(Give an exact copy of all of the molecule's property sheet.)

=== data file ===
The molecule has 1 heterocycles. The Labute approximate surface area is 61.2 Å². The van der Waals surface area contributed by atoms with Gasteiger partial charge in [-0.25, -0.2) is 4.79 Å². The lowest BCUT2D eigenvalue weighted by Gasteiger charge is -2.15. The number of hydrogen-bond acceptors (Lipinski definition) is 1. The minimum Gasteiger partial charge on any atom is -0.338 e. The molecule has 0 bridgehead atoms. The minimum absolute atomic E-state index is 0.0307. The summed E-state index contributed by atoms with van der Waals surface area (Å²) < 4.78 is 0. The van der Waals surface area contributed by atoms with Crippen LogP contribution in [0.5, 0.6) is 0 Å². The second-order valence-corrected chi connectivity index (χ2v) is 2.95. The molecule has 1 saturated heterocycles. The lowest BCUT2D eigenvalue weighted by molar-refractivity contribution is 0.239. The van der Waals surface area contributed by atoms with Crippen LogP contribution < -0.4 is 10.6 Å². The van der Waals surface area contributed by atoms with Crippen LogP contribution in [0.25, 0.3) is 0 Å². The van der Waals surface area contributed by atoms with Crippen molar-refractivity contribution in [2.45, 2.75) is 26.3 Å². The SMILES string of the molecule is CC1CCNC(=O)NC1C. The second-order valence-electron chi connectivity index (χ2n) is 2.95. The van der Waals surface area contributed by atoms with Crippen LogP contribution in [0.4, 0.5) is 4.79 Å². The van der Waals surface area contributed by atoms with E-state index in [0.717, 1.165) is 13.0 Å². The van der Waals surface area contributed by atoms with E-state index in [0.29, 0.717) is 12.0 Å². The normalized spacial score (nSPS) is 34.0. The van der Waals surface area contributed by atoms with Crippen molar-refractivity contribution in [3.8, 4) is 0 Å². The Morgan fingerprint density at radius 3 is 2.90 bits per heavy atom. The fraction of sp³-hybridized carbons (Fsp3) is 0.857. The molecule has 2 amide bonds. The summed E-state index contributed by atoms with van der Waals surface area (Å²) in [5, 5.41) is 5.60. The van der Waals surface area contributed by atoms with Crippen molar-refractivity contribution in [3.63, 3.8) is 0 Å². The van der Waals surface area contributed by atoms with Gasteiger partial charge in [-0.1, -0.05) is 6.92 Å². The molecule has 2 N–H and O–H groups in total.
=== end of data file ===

The molecule has 1 heterocycles. The Labute approximate surface area is 61.2 Å². The van der Waals surface area contributed by atoms with Gasteiger partial charge in [-0.25, -0.2) is 4.79 Å². The lowest BCUT2D eigenvalue weighted by Gasteiger charge is -2.15. The number of hydrogen-bond acceptors (Lipinski definition) is 1. The minimum Gasteiger partial charge on any atom is -0.338 e. The molecule has 0 bridgehead atoms. The minimum absolute atomic E-state index is 0.0307. The summed E-state index contributed by atoms with van der Waals surface area (Å²) < 4.78 is 0. The van der Waals surface area contributed by atoms with Crippen LogP contribution in [0.5, 0.6) is 0 Å². The second-order valence-corrected chi connectivity index (χ2v) is 2.95. The molecule has 1 saturated heterocycles. The lowest BCUT2D eigenvalue weighted by molar-refractivity contribution is 0.239. The van der Waals surface area contributed by atoms with Crippen LogP contribution < -0.4 is 10.6 Å². The van der Waals surface area contributed by atoms with Crippen LogP contribution in [0.25, 0.3) is 0 Å². The van der Waals surface area contributed by atoms with Crippen molar-refractivity contribution in [2.45, 2.75) is 26.3 Å². The SMILES string of the molecule is CC1CCNC(=O)NC1C. The second-order valence-electron chi connectivity index (χ2n) is 2.95. The van der Waals surface area contributed by atoms with Crippen LogP contribution in [0.4, 0.5) is 4.79 Å². The van der Waals surface area contributed by atoms with E-state index in [0.717, 1.165) is 13.0 Å². The van der Waals surface area contributed by atoms with E-state index in [0.29, 0.717) is 12.0 Å². The normalized spacial score (nSPS) is 34.0. The van der Waals surface area contributed by atoms with Crippen molar-refractivity contribution in [3.8, 4) is 0 Å². The Morgan fingerprint density at radius 3 is 2.90 bits per heavy atom. The fraction of sp³-hybridized carbons (Fsp3) is 0.857. The molecule has 2 amide bonds. The summed E-state index contributed by atoms with van der Waals surface area (Å²) in [5, 5.41) is 5.60. The van der Waals surface area contributed by atoms with Crippen molar-refractivity contribution in [3.63, 3.8) is 0 Å². The van der Waals surface area contributed by atoms with Gasteiger partial charge in [-0.1, -0.05) is 6.92 Å². The molecule has 2 N–H and O–H groups in total.